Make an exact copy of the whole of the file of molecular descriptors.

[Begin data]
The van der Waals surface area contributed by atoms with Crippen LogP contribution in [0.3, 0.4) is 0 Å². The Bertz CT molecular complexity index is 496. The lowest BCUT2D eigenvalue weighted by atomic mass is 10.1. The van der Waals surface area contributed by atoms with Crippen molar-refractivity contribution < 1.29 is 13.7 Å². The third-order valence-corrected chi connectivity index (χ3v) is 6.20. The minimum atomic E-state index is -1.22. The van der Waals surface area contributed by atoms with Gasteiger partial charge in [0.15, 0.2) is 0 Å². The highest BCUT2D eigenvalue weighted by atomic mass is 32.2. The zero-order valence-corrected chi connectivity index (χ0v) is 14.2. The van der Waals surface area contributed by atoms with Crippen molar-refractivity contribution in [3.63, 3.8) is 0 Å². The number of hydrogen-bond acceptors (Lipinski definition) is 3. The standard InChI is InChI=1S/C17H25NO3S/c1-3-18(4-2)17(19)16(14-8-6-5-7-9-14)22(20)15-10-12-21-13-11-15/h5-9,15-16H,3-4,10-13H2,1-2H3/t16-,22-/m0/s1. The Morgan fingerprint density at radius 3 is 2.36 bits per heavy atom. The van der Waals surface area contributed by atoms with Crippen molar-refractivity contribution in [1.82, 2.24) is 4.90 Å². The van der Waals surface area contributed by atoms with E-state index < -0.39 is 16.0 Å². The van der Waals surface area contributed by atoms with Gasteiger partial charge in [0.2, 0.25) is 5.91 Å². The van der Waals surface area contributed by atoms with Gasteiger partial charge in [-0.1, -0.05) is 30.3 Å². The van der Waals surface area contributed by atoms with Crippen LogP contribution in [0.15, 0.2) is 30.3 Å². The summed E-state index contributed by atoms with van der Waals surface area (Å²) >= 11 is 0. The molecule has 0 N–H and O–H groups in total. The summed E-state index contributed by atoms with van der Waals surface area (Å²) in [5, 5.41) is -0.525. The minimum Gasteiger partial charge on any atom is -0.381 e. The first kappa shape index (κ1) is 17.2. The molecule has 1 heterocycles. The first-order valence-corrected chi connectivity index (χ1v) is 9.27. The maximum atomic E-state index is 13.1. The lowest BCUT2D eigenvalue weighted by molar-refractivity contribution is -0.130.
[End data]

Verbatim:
The van der Waals surface area contributed by atoms with Crippen LogP contribution in [0.3, 0.4) is 0 Å². The Bertz CT molecular complexity index is 496. The lowest BCUT2D eigenvalue weighted by atomic mass is 10.1. The van der Waals surface area contributed by atoms with Crippen molar-refractivity contribution < 1.29 is 13.7 Å². The third-order valence-corrected chi connectivity index (χ3v) is 6.20. The minimum atomic E-state index is -1.22. The van der Waals surface area contributed by atoms with Gasteiger partial charge in [0.15, 0.2) is 0 Å². The highest BCUT2D eigenvalue weighted by atomic mass is 32.2. The zero-order valence-corrected chi connectivity index (χ0v) is 14.2. The van der Waals surface area contributed by atoms with Crippen molar-refractivity contribution in [3.63, 3.8) is 0 Å². The number of hydrogen-bond acceptors (Lipinski definition) is 3. The standard InChI is InChI=1S/C17H25NO3S/c1-3-18(4-2)17(19)16(14-8-6-5-7-9-14)22(20)15-10-12-21-13-11-15/h5-9,15-16H,3-4,10-13H2,1-2H3/t16-,22-/m0/s1. The Morgan fingerprint density at radius 3 is 2.36 bits per heavy atom. The van der Waals surface area contributed by atoms with Crippen molar-refractivity contribution in [1.82, 2.24) is 4.90 Å². The van der Waals surface area contributed by atoms with E-state index < -0.39 is 16.0 Å². The van der Waals surface area contributed by atoms with Gasteiger partial charge in [0.2, 0.25) is 5.91 Å². The van der Waals surface area contributed by atoms with Gasteiger partial charge in [-0.1, -0.05) is 30.3 Å². The van der Waals surface area contributed by atoms with Crippen LogP contribution in [0.15, 0.2) is 30.3 Å². The summed E-state index contributed by atoms with van der Waals surface area (Å²) >= 11 is 0. The molecule has 0 N–H and O–H groups in total. The summed E-state index contributed by atoms with van der Waals surface area (Å²) in [5, 5.41) is -0.525. The minimum Gasteiger partial charge on any atom is -0.381 e. The first kappa shape index (κ1) is 17.2. The molecule has 1 heterocycles. The first-order valence-corrected chi connectivity index (χ1v) is 9.27. The maximum atomic E-state index is 13.1. The lowest BCUT2D eigenvalue weighted by molar-refractivity contribution is -0.130.